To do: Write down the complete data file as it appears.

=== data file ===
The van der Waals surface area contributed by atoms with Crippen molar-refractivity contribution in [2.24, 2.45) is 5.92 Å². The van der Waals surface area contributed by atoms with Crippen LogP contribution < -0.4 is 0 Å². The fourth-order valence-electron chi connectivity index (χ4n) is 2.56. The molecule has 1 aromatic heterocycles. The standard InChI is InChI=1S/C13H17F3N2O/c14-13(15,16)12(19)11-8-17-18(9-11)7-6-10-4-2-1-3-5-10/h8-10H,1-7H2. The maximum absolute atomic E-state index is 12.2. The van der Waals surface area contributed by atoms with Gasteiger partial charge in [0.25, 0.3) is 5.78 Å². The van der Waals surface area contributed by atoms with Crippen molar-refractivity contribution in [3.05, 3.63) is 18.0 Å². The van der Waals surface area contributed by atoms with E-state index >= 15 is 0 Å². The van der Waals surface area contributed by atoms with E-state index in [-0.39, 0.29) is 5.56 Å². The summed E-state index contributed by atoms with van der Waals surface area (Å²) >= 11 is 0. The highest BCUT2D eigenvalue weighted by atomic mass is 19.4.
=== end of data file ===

The van der Waals surface area contributed by atoms with Crippen molar-refractivity contribution in [2.24, 2.45) is 5.92 Å². The van der Waals surface area contributed by atoms with Crippen LogP contribution < -0.4 is 0 Å². The fourth-order valence-electron chi connectivity index (χ4n) is 2.56. The molecule has 1 aromatic heterocycles. The standard InChI is InChI=1S/C13H17F3N2O/c14-13(15,16)12(19)11-8-17-18(9-11)7-6-10-4-2-1-3-5-10/h8-10H,1-7H2. The maximum absolute atomic E-state index is 12.2. The van der Waals surface area contributed by atoms with Gasteiger partial charge in [0.25, 0.3) is 5.78 Å². The van der Waals surface area contributed by atoms with Crippen molar-refractivity contribution in [3.05, 3.63) is 18.0 Å². The van der Waals surface area contributed by atoms with E-state index >= 15 is 0 Å². The van der Waals surface area contributed by atoms with E-state index in [-0.39, 0.29) is 5.56 Å². The summed E-state index contributed by atoms with van der Waals surface area (Å²) >= 11 is 0. The highest BCUT2D eigenvalue weighted by atomic mass is 19.4.